Sure, cold stunning is no fun for a sea turtle. It's like hypothermia and it can kill.

But in this case, you have to love the ambulance.

Six rare Kemp's ridley turtles and an unusual green-loggerhead turtle hybrid bummed a ride to Charleston on Sunday on a million-dollar jet with leather seats, reading lights and adjustable lumbar supports.

The reptiles will complete rehabilitation at the South Carolina Aquarium and be returned to the ocean here.

A jet? After a migration trip like that, they might not want to go back in the ocean. Mason Holland, Eclipse Aerospace chief executive and a Charleston resident, laughs at the idea.

"Yeah, they're going to enjoy the ride, if they don't overtake the plane," he said prior to the arrival.

The Eclipse 500 is a new-age, lightweight jet capable of cruising at more than 430 mph. Because it's light, it uses only about a fourth the fuel of a typical jet, so "it's as close to green as you can get with a jet," Holland said.

The six-seater is leather upholstered, but sorry turtle, you're out of luck. The seats are slid to the back of the cabin to load cargo. The reptiles rode in crates.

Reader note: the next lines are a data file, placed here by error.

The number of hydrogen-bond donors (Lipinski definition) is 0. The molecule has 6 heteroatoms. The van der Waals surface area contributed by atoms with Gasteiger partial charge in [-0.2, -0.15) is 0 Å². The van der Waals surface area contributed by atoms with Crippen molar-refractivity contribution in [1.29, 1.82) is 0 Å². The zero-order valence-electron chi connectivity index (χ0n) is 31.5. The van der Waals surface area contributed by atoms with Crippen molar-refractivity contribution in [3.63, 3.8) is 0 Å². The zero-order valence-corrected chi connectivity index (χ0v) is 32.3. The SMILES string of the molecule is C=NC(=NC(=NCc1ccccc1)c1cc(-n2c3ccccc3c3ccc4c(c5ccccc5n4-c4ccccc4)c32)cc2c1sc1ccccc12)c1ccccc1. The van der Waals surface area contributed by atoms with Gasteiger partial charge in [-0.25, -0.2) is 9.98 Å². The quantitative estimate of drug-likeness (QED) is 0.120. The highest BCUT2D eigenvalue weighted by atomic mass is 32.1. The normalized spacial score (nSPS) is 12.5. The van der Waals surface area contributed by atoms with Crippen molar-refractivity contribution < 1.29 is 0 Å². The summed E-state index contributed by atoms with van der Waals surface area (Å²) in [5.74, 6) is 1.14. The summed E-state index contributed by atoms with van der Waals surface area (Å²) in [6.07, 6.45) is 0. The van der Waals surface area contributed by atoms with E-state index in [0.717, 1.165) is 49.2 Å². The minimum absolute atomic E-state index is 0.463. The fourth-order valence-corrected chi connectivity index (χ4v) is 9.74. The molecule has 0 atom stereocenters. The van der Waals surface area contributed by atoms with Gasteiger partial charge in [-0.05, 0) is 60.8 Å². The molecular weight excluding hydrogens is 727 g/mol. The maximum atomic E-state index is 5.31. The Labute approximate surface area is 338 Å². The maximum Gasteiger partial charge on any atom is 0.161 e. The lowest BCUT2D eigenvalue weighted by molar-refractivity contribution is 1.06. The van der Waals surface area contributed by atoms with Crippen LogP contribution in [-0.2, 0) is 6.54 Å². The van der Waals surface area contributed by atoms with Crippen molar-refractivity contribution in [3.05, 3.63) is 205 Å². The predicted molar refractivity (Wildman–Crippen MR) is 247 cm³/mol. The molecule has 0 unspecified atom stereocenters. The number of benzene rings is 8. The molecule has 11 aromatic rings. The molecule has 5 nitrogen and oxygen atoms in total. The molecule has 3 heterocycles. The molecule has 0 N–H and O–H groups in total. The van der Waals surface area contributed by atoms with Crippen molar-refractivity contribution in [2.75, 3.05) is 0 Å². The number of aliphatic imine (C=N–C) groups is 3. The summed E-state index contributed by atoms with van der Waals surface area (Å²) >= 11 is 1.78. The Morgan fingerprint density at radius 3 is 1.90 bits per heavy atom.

The turtles were among 34 rescued in December when the waters cooled off Cape Cod, Mass. They're all juveniles, and the north end of Cape Cod is tricky for turtles to navigate as they migrate south for the winter, especially the younger ones, said Tony LaCasse of the New England Aquarium. Like alligators, turtles slow down as the water cools, get lethargic and then cold stunned.

They had been rehabilitating at the aquarium since they were brought in, but had to be moved. It's seal season, and the aquarium is bracing for a large number of rescues infected with a new influenza that's ravaging harbor seals there.

Luckily, the South Carolina Aquarium sea turtle hospital was treating only four turtles after a series of releases, well under its capacity, said Kelly Thorvalson, sea turtle rescue program manager.

"This is just looking out for turtles and for each other," she said.

The flashy jet flight was just luck. Rachel Brennan volunteers at the aquarium, and her husband, Tim Brennan, is a pilot who asked around to find someone who could make the flight. The jet was up there for customer demonstration rides and due back in Charleston.

"It was pretty fortuitous," Holland said. "A sea turtle rescue is a cool thing to be part of. Some people needed to get something done, and we were able to pitch in and help."

Reach Bo Petersen at 937-5744.